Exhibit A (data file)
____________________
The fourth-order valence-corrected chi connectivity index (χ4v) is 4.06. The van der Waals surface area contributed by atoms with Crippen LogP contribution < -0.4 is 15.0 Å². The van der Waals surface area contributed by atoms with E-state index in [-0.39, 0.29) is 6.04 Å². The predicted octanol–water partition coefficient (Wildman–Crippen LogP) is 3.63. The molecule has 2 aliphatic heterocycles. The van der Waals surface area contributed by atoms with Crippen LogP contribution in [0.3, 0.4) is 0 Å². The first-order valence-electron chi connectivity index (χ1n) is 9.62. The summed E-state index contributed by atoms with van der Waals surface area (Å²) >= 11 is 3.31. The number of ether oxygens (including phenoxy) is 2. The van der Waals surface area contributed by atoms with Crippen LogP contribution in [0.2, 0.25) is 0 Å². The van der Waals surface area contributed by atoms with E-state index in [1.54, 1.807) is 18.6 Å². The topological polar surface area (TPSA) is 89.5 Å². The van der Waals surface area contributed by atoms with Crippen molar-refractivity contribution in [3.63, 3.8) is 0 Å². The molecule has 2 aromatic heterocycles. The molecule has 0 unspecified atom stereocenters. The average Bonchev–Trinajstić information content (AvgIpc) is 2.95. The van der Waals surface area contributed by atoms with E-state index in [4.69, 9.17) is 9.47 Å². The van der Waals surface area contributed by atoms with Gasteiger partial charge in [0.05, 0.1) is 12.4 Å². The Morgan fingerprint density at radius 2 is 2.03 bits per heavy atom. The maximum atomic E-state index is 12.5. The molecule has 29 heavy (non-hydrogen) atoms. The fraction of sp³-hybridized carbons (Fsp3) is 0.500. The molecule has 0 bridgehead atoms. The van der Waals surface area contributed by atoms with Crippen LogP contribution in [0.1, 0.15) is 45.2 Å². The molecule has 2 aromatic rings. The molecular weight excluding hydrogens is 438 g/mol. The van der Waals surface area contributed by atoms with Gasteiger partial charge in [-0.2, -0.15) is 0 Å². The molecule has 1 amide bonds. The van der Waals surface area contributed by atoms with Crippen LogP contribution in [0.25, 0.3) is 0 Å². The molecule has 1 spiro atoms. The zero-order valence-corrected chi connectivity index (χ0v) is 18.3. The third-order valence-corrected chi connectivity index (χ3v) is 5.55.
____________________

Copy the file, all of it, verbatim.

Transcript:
The fourth-order valence-corrected chi connectivity index (χ4v) is 4.06. The van der Waals surface area contributed by atoms with Crippen LogP contribution < -0.4 is 15.0 Å². The van der Waals surface area contributed by atoms with E-state index in [-0.39, 0.29) is 6.04 Å². The predicted octanol–water partition coefficient (Wildman–Crippen LogP) is 3.63. The molecule has 2 aliphatic heterocycles. The van der Waals surface area contributed by atoms with Crippen LogP contribution in [0.3, 0.4) is 0 Å². The first-order valence-electron chi connectivity index (χ1n) is 9.62. The summed E-state index contributed by atoms with van der Waals surface area (Å²) >= 11 is 3.31. The number of ether oxygens (including phenoxy) is 2. The van der Waals surface area contributed by atoms with Crippen LogP contribution in [0.2, 0.25) is 0 Å². The van der Waals surface area contributed by atoms with E-state index in [1.54, 1.807) is 18.6 Å². The topological polar surface area (TPSA) is 89.5 Å². The van der Waals surface area contributed by atoms with Crippen molar-refractivity contribution in [3.63, 3.8) is 0 Å². The molecule has 2 aromatic heterocycles. The molecule has 0 unspecified atom stereocenters. The average Bonchev–Trinajstić information content (AvgIpc) is 2.95. The van der Waals surface area contributed by atoms with E-state index in [4.69, 9.17) is 9.47 Å². The van der Waals surface area contributed by atoms with Gasteiger partial charge in [0.05, 0.1) is 12.4 Å². The Morgan fingerprint density at radius 2 is 2.03 bits per heavy atom. The maximum atomic E-state index is 12.5. The molecule has 29 heavy (non-hydrogen) atoms. The fraction of sp³-hybridized carbons (Fsp3) is 0.500. The molecule has 0 bridgehead atoms. The van der Waals surface area contributed by atoms with Crippen LogP contribution in [0.1, 0.15) is 45.2 Å². The molecule has 2 aromatic rings. The molecular weight excluding hydrogens is 438 g/mol. The van der Waals surface area contributed by atoms with Gasteiger partial charge in [-0.2, -0.15) is 0 Å². The molecule has 1 amide bonds. The van der Waals surface area contributed by atoms with Crippen LogP contribution in [0.25, 0.3) is 0 Å². The molecule has 1 spiro atoms. The zero-order valence-corrected chi connectivity index (χ0v) is 18.3. The third-order valence-corrected chi connectivity index (χ3v) is 5.55.